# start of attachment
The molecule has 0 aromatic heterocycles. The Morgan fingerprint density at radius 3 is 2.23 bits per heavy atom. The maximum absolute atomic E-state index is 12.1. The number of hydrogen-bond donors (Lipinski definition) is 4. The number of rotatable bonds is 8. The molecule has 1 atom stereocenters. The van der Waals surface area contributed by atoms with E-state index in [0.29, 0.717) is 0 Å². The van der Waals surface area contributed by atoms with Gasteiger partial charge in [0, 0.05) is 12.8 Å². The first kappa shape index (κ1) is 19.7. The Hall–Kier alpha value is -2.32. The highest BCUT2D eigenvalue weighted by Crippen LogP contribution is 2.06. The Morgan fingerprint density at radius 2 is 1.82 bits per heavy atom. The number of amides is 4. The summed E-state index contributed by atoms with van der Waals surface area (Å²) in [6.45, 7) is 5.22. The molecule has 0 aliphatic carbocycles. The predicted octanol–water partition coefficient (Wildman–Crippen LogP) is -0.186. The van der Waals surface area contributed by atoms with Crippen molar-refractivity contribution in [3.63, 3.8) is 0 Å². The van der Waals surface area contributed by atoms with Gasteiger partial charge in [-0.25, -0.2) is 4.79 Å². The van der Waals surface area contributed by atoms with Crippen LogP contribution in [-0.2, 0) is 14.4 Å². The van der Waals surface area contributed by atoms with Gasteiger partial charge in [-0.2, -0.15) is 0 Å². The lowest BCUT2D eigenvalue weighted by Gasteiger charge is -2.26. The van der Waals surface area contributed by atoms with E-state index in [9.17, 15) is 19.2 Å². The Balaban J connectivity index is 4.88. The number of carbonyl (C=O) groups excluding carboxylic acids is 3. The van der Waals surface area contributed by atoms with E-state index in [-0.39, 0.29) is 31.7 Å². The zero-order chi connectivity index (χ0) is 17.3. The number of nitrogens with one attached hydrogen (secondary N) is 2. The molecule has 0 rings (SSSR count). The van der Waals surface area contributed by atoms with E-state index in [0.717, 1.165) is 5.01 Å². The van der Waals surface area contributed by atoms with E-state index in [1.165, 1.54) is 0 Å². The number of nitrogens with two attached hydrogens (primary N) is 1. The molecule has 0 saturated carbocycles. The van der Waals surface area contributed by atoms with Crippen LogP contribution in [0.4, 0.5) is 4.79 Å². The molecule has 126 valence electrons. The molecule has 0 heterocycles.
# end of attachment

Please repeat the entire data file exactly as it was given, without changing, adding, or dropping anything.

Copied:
The molecule has 0 aromatic heterocycles. The Morgan fingerprint density at radius 3 is 2.23 bits per heavy atom. The maximum absolute atomic E-state index is 12.1. The number of hydrogen-bond donors (Lipinski definition) is 4. The number of rotatable bonds is 8. The molecule has 1 atom stereocenters. The van der Waals surface area contributed by atoms with E-state index in [0.29, 0.717) is 0 Å². The van der Waals surface area contributed by atoms with Gasteiger partial charge in [0, 0.05) is 12.8 Å². The first kappa shape index (κ1) is 19.7. The Hall–Kier alpha value is -2.32. The highest BCUT2D eigenvalue weighted by Crippen LogP contribution is 2.06. The Morgan fingerprint density at radius 2 is 1.82 bits per heavy atom. The number of amides is 4. The summed E-state index contributed by atoms with van der Waals surface area (Å²) in [6.45, 7) is 5.22. The molecule has 0 aliphatic carbocycles. The predicted octanol–water partition coefficient (Wildman–Crippen LogP) is -0.186. The van der Waals surface area contributed by atoms with Crippen molar-refractivity contribution in [3.63, 3.8) is 0 Å². The van der Waals surface area contributed by atoms with Gasteiger partial charge in [-0.25, -0.2) is 4.79 Å². The van der Waals surface area contributed by atoms with Crippen LogP contribution in [-0.2, 0) is 14.4 Å². The van der Waals surface area contributed by atoms with Gasteiger partial charge in [-0.2, -0.15) is 0 Å². The lowest BCUT2D eigenvalue weighted by Gasteiger charge is -2.26. The van der Waals surface area contributed by atoms with E-state index in [9.17, 15) is 19.2 Å². The Balaban J connectivity index is 4.88. The number of carbonyl (C=O) groups excluding carboxylic acids is 3. The van der Waals surface area contributed by atoms with E-state index in [-0.39, 0.29) is 31.7 Å². The zero-order chi connectivity index (χ0) is 17.3. The number of nitrogens with one attached hydrogen (secondary N) is 2. The molecule has 0 rings (SSSR count). The van der Waals surface area contributed by atoms with E-state index in [0.717, 1.165) is 5.01 Å². The van der Waals surface area contributed by atoms with E-state index in [1.165, 1.54) is 0 Å². The number of nitrogens with two attached hydrogens (primary N) is 1. The molecule has 0 saturated carbocycles. The van der Waals surface area contributed by atoms with Crippen LogP contribution in [0.4, 0.5) is 4.79 Å². The molecule has 126 valence electrons. The molecule has 0 heterocycles.